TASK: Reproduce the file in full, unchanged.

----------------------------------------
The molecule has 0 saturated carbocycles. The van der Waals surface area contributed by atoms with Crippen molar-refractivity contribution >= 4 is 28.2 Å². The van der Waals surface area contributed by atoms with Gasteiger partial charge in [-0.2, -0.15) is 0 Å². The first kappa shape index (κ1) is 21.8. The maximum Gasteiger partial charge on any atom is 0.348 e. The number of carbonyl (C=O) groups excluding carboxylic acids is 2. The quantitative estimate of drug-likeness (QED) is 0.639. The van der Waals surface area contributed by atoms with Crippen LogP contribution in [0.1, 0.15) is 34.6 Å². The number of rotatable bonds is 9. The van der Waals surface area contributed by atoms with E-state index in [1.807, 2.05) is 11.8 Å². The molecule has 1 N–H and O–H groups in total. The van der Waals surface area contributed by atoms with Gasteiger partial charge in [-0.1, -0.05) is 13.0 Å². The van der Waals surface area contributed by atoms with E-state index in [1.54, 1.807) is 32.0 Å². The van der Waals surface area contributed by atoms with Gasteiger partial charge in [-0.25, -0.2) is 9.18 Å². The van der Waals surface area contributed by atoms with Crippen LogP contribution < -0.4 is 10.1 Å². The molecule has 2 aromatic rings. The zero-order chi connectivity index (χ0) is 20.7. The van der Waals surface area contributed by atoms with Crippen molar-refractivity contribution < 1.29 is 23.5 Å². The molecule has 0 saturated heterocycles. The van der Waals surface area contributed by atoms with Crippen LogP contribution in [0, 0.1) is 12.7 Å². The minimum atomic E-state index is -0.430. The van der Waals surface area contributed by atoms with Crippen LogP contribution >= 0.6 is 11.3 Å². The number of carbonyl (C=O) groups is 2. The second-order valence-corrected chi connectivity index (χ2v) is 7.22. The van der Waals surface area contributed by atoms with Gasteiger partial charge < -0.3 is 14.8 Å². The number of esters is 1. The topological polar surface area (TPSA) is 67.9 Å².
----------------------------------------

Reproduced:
The molecule has 0 saturated carbocycles. The van der Waals surface area contributed by atoms with Crippen molar-refractivity contribution >= 4 is 28.2 Å². The van der Waals surface area contributed by atoms with Gasteiger partial charge in [-0.2, -0.15) is 0 Å². The first kappa shape index (κ1) is 21.8. The maximum Gasteiger partial charge on any atom is 0.348 e. The number of carbonyl (C=O) groups excluding carboxylic acids is 2. The quantitative estimate of drug-likeness (QED) is 0.639. The van der Waals surface area contributed by atoms with Crippen LogP contribution in [0.1, 0.15) is 34.6 Å². The number of rotatable bonds is 9. The van der Waals surface area contributed by atoms with E-state index in [1.807, 2.05) is 11.8 Å². The molecule has 1 N–H and O–H groups in total. The van der Waals surface area contributed by atoms with Gasteiger partial charge in [-0.1, -0.05) is 13.0 Å². The van der Waals surface area contributed by atoms with E-state index in [1.54, 1.807) is 32.0 Å². The van der Waals surface area contributed by atoms with Gasteiger partial charge in [-0.25, -0.2) is 9.18 Å². The van der Waals surface area contributed by atoms with Crippen LogP contribution < -0.4 is 10.1 Å². The molecule has 2 aromatic rings. The zero-order chi connectivity index (χ0) is 20.7. The van der Waals surface area contributed by atoms with Crippen molar-refractivity contribution < 1.29 is 23.5 Å². The molecule has 0 saturated heterocycles. The van der Waals surface area contributed by atoms with Crippen LogP contribution in [0, 0.1) is 12.7 Å². The minimum atomic E-state index is -0.430. The van der Waals surface area contributed by atoms with Crippen LogP contribution >= 0.6 is 11.3 Å². The number of carbonyl (C=O) groups is 2. The second-order valence-corrected chi connectivity index (χ2v) is 7.22. The van der Waals surface area contributed by atoms with Gasteiger partial charge < -0.3 is 14.8 Å². The number of esters is 1. The topological polar surface area (TPSA) is 67.9 Å².